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Digital Humanities in Latin America$
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Héctor Fernández L'Hoeste and Juan Carlos Rodríguez

Print publication date: 2020

Print ISBN-13: 9781683401476

Published to Florida Scholarship Online: September 2020

DOI: 10.5744/florida/9781683401476.001.0001

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PRINTED FROM FLORIDA SCHOLARSHIP ONLINE (www.florida.universitypressscholarship.com). (c) Copyright University Press of Florida, 2021. All Rights Reserved. An individual user may print out a PDF of a single chapter of a monograph in FLASO for personal use.date: 09 May 2021

Electronic Civil Disobedience

Electronic Civil Disobedience

Before 9/11 and after 9/11

Chapter:
(p.205) 12 Electronic Civil Disobedience
Source:
Digital Humanities in Latin America
Author(s):

Ricardo Domínguez

Publisher:
University Press of Florida
DOI:10.5744/florida/9781683401476.003.0013

This chapter discusses the Electronic Disturbance Theater (EDT), a group that developed virtual sit-in technologies in solidarity with the Zapatistas communities in Chiapas, Mexico, in 1998. EDT, like many artivist groups, understood that the “politics of fear” set-off by 9/11 would be used by governments to establish almost everything under the signs of cyberwar, cyberterrorism, and cybercrime in order stop the development of Digital Zapatismo, electronic civil disobedience, hacktivism, and tactical media work across the arcs of Latin America and beyond. This essay establishes the conditions that were navigated by EDT and artivists working across digital platforms to establish new network gestures that would connect and amplify new visions of social formations emerging across Latin America, especially from the indigenous communities that were not deterred by the establishment of post-9/11 planetary war.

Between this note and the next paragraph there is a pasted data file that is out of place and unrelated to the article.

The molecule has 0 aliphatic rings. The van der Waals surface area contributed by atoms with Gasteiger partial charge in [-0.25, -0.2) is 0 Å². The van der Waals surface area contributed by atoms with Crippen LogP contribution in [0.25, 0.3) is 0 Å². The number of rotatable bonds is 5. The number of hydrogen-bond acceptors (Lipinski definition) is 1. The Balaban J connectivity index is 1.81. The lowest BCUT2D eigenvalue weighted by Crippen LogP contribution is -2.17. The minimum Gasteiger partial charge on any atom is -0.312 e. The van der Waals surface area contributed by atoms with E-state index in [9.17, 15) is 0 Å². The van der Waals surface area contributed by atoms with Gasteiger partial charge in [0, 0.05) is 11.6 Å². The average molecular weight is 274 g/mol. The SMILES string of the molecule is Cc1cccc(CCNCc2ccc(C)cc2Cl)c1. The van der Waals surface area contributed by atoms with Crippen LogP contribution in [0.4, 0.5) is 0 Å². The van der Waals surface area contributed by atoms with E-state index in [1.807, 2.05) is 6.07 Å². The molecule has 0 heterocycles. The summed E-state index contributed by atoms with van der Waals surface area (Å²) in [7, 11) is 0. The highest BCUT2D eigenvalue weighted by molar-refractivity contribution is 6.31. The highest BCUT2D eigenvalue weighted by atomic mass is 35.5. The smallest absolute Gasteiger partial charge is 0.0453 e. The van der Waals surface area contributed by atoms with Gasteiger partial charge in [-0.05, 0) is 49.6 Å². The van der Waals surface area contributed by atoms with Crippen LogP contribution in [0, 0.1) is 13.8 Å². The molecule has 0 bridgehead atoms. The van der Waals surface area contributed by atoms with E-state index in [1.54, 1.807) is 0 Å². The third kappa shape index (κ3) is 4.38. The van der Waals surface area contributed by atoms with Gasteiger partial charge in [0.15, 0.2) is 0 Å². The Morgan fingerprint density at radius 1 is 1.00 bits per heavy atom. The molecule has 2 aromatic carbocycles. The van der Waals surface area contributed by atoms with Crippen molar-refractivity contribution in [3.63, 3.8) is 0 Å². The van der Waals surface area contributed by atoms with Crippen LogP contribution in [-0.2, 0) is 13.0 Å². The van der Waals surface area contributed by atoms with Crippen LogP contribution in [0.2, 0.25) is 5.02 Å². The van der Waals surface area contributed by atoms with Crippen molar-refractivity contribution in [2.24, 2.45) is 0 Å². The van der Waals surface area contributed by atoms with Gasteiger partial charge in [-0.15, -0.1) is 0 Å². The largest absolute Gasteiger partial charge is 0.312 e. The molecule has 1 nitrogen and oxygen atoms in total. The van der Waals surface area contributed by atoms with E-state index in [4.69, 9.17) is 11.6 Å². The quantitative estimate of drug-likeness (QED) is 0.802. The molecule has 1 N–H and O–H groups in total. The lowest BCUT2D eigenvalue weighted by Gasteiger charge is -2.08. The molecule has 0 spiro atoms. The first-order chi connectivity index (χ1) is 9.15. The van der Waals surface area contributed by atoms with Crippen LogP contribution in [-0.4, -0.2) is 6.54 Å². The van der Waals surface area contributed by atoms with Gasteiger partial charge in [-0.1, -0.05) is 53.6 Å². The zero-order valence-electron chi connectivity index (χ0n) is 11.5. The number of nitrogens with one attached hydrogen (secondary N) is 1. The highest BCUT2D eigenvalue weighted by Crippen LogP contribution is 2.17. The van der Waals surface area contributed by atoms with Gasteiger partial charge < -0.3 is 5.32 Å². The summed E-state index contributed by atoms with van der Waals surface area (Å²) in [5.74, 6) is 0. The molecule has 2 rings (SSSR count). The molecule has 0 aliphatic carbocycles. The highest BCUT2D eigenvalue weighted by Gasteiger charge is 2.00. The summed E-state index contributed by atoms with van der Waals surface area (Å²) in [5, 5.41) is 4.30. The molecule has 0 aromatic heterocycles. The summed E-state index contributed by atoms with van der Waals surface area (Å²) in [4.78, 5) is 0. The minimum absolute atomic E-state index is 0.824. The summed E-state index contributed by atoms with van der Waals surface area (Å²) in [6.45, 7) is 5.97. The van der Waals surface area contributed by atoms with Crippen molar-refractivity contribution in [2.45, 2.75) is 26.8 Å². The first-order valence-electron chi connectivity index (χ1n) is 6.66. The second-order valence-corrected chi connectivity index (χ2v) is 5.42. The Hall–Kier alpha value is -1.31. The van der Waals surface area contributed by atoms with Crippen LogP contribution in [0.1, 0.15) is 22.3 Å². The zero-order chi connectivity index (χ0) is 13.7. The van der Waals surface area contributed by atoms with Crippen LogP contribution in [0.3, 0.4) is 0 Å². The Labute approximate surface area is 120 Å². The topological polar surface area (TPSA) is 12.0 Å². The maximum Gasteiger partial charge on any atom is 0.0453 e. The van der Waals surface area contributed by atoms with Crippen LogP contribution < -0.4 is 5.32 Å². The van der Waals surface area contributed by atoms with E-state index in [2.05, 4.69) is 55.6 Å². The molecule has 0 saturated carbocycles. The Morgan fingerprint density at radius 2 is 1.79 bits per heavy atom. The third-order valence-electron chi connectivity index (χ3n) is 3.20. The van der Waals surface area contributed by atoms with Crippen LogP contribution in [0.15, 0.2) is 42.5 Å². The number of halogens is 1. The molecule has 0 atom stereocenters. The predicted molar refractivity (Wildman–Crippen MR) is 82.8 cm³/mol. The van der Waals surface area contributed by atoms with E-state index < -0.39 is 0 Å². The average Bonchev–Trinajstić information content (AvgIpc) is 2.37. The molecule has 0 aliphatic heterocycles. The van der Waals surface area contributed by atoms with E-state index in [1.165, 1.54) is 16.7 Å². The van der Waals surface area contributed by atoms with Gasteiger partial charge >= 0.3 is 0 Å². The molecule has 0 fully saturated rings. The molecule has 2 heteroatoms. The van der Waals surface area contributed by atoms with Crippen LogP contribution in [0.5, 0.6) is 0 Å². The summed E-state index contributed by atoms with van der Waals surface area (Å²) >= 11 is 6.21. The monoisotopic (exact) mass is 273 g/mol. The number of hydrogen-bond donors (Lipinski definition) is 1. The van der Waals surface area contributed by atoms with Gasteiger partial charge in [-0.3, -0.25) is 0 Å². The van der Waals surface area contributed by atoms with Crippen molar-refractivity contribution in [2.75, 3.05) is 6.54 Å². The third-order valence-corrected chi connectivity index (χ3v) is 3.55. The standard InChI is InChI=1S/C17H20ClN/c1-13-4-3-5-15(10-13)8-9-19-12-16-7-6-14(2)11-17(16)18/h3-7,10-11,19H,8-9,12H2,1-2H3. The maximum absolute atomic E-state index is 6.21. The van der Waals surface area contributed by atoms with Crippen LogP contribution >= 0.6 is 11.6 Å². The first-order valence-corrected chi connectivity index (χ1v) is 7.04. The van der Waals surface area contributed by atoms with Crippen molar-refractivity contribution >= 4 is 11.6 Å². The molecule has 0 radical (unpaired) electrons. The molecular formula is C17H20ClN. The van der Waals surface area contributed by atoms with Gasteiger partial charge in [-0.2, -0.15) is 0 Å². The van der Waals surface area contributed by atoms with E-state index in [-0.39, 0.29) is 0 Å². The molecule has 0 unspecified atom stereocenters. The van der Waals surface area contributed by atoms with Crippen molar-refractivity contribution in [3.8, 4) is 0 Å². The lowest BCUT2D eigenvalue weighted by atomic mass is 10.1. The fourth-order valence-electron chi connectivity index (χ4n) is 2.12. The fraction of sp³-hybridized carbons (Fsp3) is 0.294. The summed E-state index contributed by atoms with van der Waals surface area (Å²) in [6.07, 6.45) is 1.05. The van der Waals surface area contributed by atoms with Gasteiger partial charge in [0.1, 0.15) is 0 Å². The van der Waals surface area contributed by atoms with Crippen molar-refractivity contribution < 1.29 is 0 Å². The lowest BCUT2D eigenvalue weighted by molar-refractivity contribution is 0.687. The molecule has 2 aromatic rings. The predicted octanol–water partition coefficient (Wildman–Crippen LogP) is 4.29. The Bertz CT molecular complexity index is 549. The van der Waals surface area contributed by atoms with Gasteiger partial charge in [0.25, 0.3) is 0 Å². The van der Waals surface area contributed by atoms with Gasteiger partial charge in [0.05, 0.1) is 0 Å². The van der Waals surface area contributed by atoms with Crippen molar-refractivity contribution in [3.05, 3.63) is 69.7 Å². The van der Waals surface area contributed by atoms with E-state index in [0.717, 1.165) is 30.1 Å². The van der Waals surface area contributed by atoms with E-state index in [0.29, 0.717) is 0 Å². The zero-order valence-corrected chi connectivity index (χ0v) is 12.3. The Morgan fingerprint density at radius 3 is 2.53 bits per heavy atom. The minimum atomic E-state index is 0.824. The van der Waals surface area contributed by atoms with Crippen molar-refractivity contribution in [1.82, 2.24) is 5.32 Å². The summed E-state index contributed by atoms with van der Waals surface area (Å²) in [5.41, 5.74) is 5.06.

Keywords:   Artivist, Digital Zapatismo, Electronic Disturbance Theater, electronic civil disobedience, hacktivism, Mexico, cybercrime, 9/11

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